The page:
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[noun, adjective in-truh-vurt; verb in-truh-vurt] /noun, adjective ˈɪn trəˌvɜrt; verb ˌɪn trəˈvɜrt/
a shy person.
Psychology. a person characterized by concern primarily with his or her own thoughts and feelings (opposed to extrovert).
Zoology. a part that is or can be introverted.
Psychology. marked by introversion.
verb (used with object)
to turn inward:
to introvert one's anger.
Psychology. to direct (the mind, one's interest, etc.) partly to things within the self.
Anatomy, Zoology. to turn (a hollow, cylindrical structure) in on itself; invaginate.
Origin of introvert
First recorded in 1660-70; intro- + (in)vert
Related forms
nonintroverted, adjective
nonintrovertedly, adverb
nonintrovertedness, noun
unintroverted, adjective
Can be confused
extrovert, introvert. Unabridged
Based on the Random House Dictionary, © Random House, Inc. 2018.
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Examples from the Web for introverted
Contemporary Examples
Historical Examples
  • I'd never talked with anyone from a Place that had been introverted.

    The Big Time Fritz Reuter Leiber
  • introverted upon his own heart, it was keen, unsparing, insidiously subtle.

  • She sank into a chair half laughing and yet with an introverted expressionrecueillement desprit, he thought to himself, bitterly.

  • Surely, if the Maintainer had been introverted before he jumped on the bar, we'd all have noticed the flashing blue telltale.

    The Big Time Fritz Reuter Leiber
  • The former correspond to my introverted and the latter to my extroverted type.

British Dictionary definitions for introverted


noun (ˈɪntrəˌvɜːt)
(psychol) a person prone to introversion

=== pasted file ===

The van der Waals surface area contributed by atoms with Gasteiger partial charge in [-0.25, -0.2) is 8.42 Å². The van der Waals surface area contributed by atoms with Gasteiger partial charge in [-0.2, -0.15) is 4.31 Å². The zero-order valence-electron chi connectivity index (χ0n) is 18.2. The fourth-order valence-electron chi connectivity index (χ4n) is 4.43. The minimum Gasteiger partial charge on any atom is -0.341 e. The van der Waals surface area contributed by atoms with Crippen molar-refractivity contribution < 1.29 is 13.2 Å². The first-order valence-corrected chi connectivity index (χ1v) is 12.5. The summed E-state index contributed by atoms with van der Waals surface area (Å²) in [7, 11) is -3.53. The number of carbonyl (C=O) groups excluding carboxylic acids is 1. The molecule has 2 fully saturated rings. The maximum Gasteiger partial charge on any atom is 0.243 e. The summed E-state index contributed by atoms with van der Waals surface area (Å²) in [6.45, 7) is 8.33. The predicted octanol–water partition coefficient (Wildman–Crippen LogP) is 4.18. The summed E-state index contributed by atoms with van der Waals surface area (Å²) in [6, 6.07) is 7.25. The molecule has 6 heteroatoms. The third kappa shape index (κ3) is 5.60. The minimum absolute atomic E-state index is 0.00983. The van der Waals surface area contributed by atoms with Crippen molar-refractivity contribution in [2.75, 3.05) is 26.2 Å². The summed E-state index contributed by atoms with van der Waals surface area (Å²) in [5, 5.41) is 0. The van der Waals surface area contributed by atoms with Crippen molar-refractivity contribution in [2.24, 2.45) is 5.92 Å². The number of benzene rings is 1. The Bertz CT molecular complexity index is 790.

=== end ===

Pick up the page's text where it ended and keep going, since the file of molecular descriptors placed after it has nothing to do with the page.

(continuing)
adjective (ˈɪntrəˌvɜːt)
Also introverted. characterized by introversion
verb (ˌɪntrəˈvɜːt)
(transitive) (pathol) to turn (a hollow organ or part) inside out
Compare extrovert
Word Origin
C17: see intro-, invert
Collins English Dictionary - Complete & Unabridged 2012 Digital Edition
© William Collins Sons & Co. Ltd. 1979, 1986 © HarperCollins
Publishers 1998, 2000, 2003, 2005, 2006, 2007, 2009, 2012
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Word Origin and History for introverted

1781, "directed inward," past participle adjective from introvert. Psychological sense is from 1915.



1650s, from Latin intro- "inward" (see intro-) + vertere "to turn" (see versus). The noun, "introverted person" (opposed to extrovert) is 1918, from German psychology, introduced there by C.G. Jung (1875-1961).

Online Etymology Dictionary, © 2010 Douglas Harper
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introverted in Medicine

introvert in·tro·vert (ĭn'trə-vûrt', ĭn'trə-vûrt')
v. in·tro·vert·ed, in·tro·vert·ing, in·tro·verts

  1. To turn or direct inward.

  2. To concentrate one's interests upon oneself.

  3. To turn a tubular organ or part inward upon itself.

n. (ĭn'trə-vûrt')
  1. One whose thoughts and feelings are directed toward oneself.

  2. An anatomical structure that is capable of being introverted.

The American Heritage® Stedman's Medical Dictionary
Copyright © 2002, 2001, 1995 by Houghton Mifflin Company. Published by Houghton Mifflin Company.
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introverted in Culture
introvert [(in-truh-vurt)]

A term introduced by the psychologist Carl Jung to describe a person whose motives and actions are directed inward. Introverts tend to be preoccupied with their own thoughts and feelings and minimize their contact with other people. (Compare extrovert.)

The New Dictionary of Cultural Literacy, Third Edition
Copyright © 2005 by Houghton Mifflin Company.
Published by Houghton Mifflin Company. All rights reserved.
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